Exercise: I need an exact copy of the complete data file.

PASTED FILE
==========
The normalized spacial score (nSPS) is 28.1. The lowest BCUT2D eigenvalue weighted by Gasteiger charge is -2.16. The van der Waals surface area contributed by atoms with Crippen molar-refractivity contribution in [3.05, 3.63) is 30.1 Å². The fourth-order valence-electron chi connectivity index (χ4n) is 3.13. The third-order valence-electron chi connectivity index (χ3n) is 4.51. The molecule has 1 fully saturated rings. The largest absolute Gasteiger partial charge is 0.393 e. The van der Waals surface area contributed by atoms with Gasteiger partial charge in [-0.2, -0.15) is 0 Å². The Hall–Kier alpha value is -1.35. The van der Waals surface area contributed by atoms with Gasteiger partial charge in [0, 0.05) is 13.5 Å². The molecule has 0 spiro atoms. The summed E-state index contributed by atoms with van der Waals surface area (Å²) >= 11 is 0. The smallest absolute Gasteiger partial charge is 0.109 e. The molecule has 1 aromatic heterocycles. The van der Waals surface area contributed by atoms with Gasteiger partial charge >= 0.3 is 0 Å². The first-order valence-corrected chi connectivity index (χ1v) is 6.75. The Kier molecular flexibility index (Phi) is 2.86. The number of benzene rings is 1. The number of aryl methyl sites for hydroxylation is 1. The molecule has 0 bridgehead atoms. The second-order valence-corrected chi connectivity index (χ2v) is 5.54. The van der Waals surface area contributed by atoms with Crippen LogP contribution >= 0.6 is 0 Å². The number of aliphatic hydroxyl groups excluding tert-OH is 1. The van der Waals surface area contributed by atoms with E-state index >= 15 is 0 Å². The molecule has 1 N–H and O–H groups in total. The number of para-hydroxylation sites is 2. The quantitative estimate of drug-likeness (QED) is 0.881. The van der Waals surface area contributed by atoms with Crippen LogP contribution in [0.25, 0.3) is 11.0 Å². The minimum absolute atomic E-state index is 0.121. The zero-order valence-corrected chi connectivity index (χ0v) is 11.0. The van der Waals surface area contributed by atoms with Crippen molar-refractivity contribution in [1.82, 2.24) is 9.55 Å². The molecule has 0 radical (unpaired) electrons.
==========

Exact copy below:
The normalized spacial score (nSPS) is 28.1. The lowest BCUT2D eigenvalue weighted by Gasteiger charge is -2.16. The van der Waals surface area contributed by atoms with Crippen molar-refractivity contribution in [3.05, 3.63) is 30.1 Å². The fourth-order valence-electron chi connectivity index (χ4n) is 3.13. The third-order valence-electron chi connectivity index (χ3n) is 4.51. The molecule has 1 fully saturated rings. The largest absolute Gasteiger partial charge is 0.393 e. The van der Waals surface area contributed by atoms with Gasteiger partial charge in [-0.2, -0.15) is 0 Å². The Hall–Kier alpha value is -1.35. The van der Waals surface area contributed by atoms with Gasteiger partial charge in [0, 0.05) is 13.5 Å². The molecule has 0 spiro atoms. The summed E-state index contributed by atoms with van der Waals surface area (Å²) >= 11 is 0. The smallest absolute Gasteiger partial charge is 0.109 e. The molecule has 1 aromatic heterocycles. The van der Waals surface area contributed by atoms with Gasteiger partial charge >= 0.3 is 0 Å². The first-order valence-corrected chi connectivity index (χ1v) is 6.75. The Kier molecular flexibility index (Phi) is 2.86. The number of benzene rings is 1. The number of aryl methyl sites for hydroxylation is 1. The molecule has 0 bridgehead atoms. The second-order valence-corrected chi connectivity index (χ2v) is 5.54. The van der Waals surface area contributed by atoms with Crippen LogP contribution >= 0.6 is 0 Å². The number of aliphatic hydroxyl groups excluding tert-OH is 1. The van der Waals surface area contributed by atoms with E-state index >= 15 is 0 Å². The molecule has 1 N–H and O–H groups in total. The number of para-hydroxylation sites is 2. The quantitative estimate of drug-likeness (QED) is 0.881. The van der Waals surface area contributed by atoms with Crippen LogP contribution in [0.25, 0.3) is 11.0 Å². The minimum absolute atomic E-state index is 0.121. The zero-order valence-corrected chi connectivity index (χ0v) is 11.0. The van der Waals surface area contributed by atoms with Crippen molar-refractivity contribution in [1.82, 2.24) is 9.55 Å². The molecule has 0 radical (unpaired) electrons.